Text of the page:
Google has lost a hunk of search share, mostly because of Yahoo making a deal with Firefox. “Google’s slice of the U.S. search market fell to 75.2 percent in December from 79.3 percent a year ago, while Yahoo jumped to 10.4 percent from 7.4 percent, according to analytics firm StatCounter. That put Google at its smallest share of the U.S. Web search market since at least 2008, when StatCounter first started tracking the numbers, and the highest share for Yahoo since 2009.”
Hongkiat looks at 8 nifty Twitter bots.
A new Web site is available for finding reconstruction-era genealogy records for African-Americans. “Researchers can use the website’s interactive map to learn which of these services were located near their area of research interest. If the records are online, the map provides a link to the records that tell the stories of newly-freed former slaves in the United States. The site also maps the locations where African Americans who served in the United States Colored Troops (USCT) fought in battle.”
The Library of Congress has acquired the archive of Camilo José Vergara. 400 images are already available for viewing at the LoC.
Toyota has released a huge number of patents related to hydrogen fuel cells. “Toyota will invite royalty-free use of approximately 5,680 fuel cell related patents held globally, including critical technologies developed for the new Toyota Mirai. The list includes approximately 1,970 patents related to fuel cell stacks, 290 associated with high-pressure hydrogen tanks, 3,350 related to fuel cell system software control and 70 patents related to hydrogen production and supply.”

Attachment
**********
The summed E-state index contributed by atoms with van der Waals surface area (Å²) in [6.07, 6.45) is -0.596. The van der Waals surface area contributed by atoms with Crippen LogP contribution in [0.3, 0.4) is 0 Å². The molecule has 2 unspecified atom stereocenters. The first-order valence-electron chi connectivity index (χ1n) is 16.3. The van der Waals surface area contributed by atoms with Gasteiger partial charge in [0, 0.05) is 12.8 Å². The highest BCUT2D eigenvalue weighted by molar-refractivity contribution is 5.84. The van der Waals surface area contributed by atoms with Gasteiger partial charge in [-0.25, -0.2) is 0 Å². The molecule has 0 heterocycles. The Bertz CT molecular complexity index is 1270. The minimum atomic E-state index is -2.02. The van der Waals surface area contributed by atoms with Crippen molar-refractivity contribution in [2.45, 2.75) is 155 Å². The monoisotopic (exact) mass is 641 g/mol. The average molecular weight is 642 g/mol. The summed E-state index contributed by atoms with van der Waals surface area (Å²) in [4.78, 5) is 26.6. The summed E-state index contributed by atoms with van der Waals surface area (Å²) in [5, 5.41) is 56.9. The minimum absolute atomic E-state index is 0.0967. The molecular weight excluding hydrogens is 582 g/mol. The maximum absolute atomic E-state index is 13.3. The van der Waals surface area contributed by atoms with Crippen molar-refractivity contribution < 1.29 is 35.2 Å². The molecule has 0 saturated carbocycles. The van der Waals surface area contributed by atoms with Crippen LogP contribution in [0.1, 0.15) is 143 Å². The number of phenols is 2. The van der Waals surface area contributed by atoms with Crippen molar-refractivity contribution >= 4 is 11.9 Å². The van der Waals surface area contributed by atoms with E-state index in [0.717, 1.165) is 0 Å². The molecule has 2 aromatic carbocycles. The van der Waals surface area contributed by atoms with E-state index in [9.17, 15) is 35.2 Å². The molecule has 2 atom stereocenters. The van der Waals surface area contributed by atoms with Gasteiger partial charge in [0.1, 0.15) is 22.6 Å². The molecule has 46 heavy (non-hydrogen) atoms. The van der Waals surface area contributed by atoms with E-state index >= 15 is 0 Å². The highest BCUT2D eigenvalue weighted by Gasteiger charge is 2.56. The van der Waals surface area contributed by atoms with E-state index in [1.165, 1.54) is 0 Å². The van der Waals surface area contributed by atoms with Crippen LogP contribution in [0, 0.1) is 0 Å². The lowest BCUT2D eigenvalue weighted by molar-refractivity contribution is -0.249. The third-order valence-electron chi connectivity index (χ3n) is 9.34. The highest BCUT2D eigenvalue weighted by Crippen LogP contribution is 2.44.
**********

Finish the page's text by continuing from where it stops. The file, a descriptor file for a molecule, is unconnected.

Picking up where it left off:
The FTC has closed its investigation of Yelp without taking action.
Vestfold Museums of Norway has joined the Flickr Commons. “Vestfold is a consolidated museum located in Vestfold in the south-eastern part of Norway. The museums and archival institution in about one to two hours by train or car from Oslo, the capital. The museums are diverse, ranging from Viking and medieval history, the development of the cities of Tønsberg and Larvik, industrialization in the 19th and 20th centuries, and the history of whaling to contemporary art.”
YouTube will be adding native support for 360 degree videos. Good afternoon, Internet…
I love your comments, I love your site suggestions, and I love you. Feel free to comment on the blog, or @ResearchBuzz on Twitter. Thanks!
Leave a Reply